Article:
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Peak Oil Matters

A fresh perspective on the concept of peak oil and the challenges we face


Tag: vision









The economic effects of peak oil are as obvious as they are frightening. The most immediate effect is to increase oil prices, and this has its own effect of slowing the economy down. There was a period in which Saudi Arabia could modulate the world’s rate of oil production by turning up the flow, but even that is a thing of the past. Oil prices jump up and down in response to rumors and temporary conditions — the worldwide economic slowdown has tamped them down a bit over the past few years — but the overall pattern is a steady price increase, all other things being equal….
We should understand that peak oil has probably already occurred, and we will be spending the rest of our lives, and our children their own lives, dealing with the consequences.
But we avoid the long term relevancies. There was plenty of oil yesterday and there will be enough today to maintain a modest lifestyle, and we all hope that there won’t be another big oil shock very soon….How do we prepare? [1]

continue reading…









 An observation worth noting … and pondering, from Chris Martenson: continue reading…









An observation worth noting … and pondering, from Richard Heinberg. continue reading…






An observation worth noting … and pondering, from John James Audubon:

A true conservationist is a man who knows that the world is not given by his fathers, but borrowed from his children.

Sage advice for those of with children (or just care about them). All the more pointed when those of us who have had opportunities to seriously consider at least some of the major issues of the day appreciate the great likelihood that significant changes loom. More to the point: we also appreciate how widespread the impacts will be, how unprepared most of us are, and how poorly informed most of us are because others are making conscious decisions to keep it that way.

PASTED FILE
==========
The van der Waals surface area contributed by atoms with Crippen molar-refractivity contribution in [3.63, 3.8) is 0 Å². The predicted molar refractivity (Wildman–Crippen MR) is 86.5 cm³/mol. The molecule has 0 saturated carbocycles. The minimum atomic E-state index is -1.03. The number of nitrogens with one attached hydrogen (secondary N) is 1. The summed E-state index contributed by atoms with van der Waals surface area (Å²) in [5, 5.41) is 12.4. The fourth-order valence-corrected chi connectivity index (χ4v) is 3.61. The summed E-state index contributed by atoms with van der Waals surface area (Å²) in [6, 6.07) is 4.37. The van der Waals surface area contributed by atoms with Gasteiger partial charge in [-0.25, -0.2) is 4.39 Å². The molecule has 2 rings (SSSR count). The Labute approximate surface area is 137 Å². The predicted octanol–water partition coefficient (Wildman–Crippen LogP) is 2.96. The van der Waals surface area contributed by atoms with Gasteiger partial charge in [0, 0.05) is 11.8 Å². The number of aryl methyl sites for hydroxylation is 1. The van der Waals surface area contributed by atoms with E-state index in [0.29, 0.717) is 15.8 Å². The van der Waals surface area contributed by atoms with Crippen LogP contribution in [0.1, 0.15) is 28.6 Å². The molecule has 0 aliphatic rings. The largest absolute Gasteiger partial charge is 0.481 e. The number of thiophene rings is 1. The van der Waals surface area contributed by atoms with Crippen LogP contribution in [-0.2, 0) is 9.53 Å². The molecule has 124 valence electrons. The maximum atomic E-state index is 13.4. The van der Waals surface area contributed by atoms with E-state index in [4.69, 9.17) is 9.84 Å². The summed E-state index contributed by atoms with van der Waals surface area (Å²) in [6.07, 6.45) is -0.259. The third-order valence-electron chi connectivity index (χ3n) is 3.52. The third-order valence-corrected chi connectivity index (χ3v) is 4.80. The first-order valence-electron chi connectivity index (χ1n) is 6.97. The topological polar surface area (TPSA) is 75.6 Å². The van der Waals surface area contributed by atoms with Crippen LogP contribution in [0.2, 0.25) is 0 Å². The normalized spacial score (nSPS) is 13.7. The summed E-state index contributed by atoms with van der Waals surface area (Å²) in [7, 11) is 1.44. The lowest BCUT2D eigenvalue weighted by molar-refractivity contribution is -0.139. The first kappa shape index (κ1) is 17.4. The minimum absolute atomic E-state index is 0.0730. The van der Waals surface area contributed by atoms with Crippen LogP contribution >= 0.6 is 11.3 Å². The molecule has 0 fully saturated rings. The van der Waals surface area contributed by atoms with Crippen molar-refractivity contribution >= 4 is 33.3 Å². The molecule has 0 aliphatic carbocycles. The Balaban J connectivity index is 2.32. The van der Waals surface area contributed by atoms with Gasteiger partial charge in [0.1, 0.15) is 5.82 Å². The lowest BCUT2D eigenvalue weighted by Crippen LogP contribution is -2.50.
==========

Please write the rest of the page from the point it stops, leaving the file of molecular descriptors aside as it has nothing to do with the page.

Not a good scenario.

As I and others take great pains to state over and over: the facts under, on, and above ground suggest that declining energy supplies and a warming planet are going to create great burdens and thus great challenges for all of us. Blame, reasons, causes are incidental. The facts are the facts. Cherry-pick what you will; ignore; deny; gloss over; believe what you will about ingenuity and technology. None of it will matter in the long-run (which is now a shorter long-run).

It is high time that those who lead, those who know, and those who care take steps now to begin learning what they must, planning for what they can, and teaching/informing others so that we gradually but surely move the inhabitants of the only planet we have onto paths providing all of us with our best chances to enjoy some reasonable measures of peace, prosperity, and well-being  in a future sure to be vastly different from the familiar past.

Idealistic to be sure, but I prefer this approach to guide me: I have great faith in our abilities to do these things, and I remain convinced this is far more an opportunity than a crisis.

But the clock is ticking….

NOTE: Traveling the rest of this week for our second daughter’s college graduation. I’ll be back with more posts next week

~ My Photo: Good Harbor Beach, MA – 11.06.07









An observation worth noting … and pondering, from Sara Robinson: